Are Patients with Fibromyalgia at Risk for Osteoporosis of the Spine?

Study Examines Bone Mineral Density and Levels of Vitamin D in Women with Fibromyalgia

Patients with fibromyalgia have limited mobility, and they typically have less sunlight exposure. The lack of exposure to sunlight may put them at an increased risk of developing osteoporosis—including osteoporosis of the lumbar spine—because these patients may not be receiving enough vitamin D. The body creates vitamin D from the sun, and getting enough vitamin D is essential because it helps maintain healthy bones.
Woman lying in bed checking her phone for the timePatients with fibromyalgia have limited mobility, and they typically have less sunlight exposure. Researchers assessed serum vitamin D levels and bone mineral density (BMD) in women with primary fibromyalgia (PFMS), and they compared them to healthy women.

Their findings were published online in early February 2012 in the article “Serum vitamin D level and bone mineral density in premenopausal Egyptian women with fibromyalgia.” It will be published in a future edition of the journal Rheumatology International.

The study included 2 groups—a case group and a control group. There were 50 women who have PFMS in the case group, and 50 healthy women who were age-matched to the PFMS women were in the control group.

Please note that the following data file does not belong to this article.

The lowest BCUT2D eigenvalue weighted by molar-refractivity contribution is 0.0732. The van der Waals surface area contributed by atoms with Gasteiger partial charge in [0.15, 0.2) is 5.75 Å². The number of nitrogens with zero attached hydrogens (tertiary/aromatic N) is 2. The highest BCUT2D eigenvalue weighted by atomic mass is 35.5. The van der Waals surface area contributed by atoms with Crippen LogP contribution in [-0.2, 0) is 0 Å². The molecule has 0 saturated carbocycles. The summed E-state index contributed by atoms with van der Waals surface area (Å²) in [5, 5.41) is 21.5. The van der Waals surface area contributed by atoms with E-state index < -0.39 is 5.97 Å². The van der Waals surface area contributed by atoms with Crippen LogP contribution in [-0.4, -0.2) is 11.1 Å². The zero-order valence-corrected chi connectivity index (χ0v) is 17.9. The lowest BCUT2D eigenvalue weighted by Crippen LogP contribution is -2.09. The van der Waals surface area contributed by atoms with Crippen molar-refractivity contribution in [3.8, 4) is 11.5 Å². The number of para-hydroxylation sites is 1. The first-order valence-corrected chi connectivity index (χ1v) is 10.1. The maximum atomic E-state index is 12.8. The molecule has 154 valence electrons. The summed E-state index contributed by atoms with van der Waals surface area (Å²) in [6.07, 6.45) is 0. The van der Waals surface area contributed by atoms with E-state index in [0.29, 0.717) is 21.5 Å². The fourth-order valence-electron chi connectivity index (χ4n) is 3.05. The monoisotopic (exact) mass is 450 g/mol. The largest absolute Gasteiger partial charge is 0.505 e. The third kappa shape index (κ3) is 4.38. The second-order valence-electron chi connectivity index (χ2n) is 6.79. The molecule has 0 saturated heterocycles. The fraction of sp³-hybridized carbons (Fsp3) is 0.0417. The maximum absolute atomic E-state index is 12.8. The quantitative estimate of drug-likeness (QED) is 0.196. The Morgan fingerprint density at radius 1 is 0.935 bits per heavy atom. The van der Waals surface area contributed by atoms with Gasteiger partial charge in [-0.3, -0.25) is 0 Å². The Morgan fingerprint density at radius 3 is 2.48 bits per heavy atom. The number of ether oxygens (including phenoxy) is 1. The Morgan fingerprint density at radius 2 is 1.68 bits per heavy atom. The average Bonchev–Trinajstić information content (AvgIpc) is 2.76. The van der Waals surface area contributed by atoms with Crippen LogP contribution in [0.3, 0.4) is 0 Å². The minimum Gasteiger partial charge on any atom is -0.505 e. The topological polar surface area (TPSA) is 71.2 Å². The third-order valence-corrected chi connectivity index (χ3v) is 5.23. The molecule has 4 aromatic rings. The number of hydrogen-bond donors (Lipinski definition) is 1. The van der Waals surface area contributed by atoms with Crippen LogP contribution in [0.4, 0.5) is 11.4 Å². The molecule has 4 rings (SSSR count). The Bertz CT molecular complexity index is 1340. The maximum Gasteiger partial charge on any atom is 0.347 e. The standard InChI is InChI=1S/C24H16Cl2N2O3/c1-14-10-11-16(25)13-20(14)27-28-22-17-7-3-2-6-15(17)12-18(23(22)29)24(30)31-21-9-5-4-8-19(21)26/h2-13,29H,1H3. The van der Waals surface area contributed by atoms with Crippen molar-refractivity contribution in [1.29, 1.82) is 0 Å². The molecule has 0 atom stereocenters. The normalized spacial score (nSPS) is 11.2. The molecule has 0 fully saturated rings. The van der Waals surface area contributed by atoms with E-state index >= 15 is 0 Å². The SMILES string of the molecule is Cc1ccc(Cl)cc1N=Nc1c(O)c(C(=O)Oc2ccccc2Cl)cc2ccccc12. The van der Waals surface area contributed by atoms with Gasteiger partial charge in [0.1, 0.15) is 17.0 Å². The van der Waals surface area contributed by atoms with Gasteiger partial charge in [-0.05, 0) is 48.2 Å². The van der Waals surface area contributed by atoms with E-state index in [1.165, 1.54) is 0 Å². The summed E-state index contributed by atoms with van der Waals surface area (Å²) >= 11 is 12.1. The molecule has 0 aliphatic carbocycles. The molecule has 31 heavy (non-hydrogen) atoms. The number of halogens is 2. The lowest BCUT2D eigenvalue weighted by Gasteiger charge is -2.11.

Researchers collected venous blood samples from the women; these samples were used to evaluate the participants’ serum 25-hydroxyvitamin D3 (25-OHD) levels.

They found that participants with PFMS had significantly lower serum 25-OHD levels (15.1±6.1 ng/mL) than those in the control group (18.8±5.4 ng/mL) (p=0.0018).

Compared to the women with PFMS who had serum 25-OHD levels >20 ng/mL, the women who had serum 25-OHD levels ≤20 ng/mL were more likely to experience:

  • confusion (50% vs 18.2%; p=0.0199)
  • impaired short memory (46.4% vs 13.6%; p 0.0136)
  • mood disturbances (60.7% vs 27.3%; p=0.0185)
  • palpitations (67.9% vs 36.4%; p=0.0265)
  • restless leg syndrome (57.1% vs 27.3%; p=0.0346)
  • sleep disturbances (53.6% vs 22.7%; p=0.0271)

Using dual-energy x-ray absorptiometry (DXA), researchers measured lumbar spine BMD at L2-L4 anteroposterior, femoral neck, and forearm.

Aside from lumbar spine BMD, which was significantly lower in patients with PFMS compared to patients in the control group (p=0.0012), there were no significant differences in other BMD measures.

Researchers found that serum 25-OHD levels are inversely linked to 3 things: the visual analogue scale (VAS) of pain (p=0.016), Beck score for depression (p=0.020), and lumbar spine BMD (p=0.012). They also found that lumbar spine BMD was inversely linked to VAS of pain (p=0.013) and Beck score for depression (p=0.016).

According to the researchers, their findings confirmed there is a high prevalence of hypovitaminosis D in patients with PFMS. Their results also confirmed that fibromyalgia is a risk factor for osteoporosis. To help prevent osteoporosis—including osteoporosis of the lumbar spine—they recommend an early nutrition program that includes calcium and vitamin D, an exercise plan, and medical treatment.

Updated on: 03/09/18
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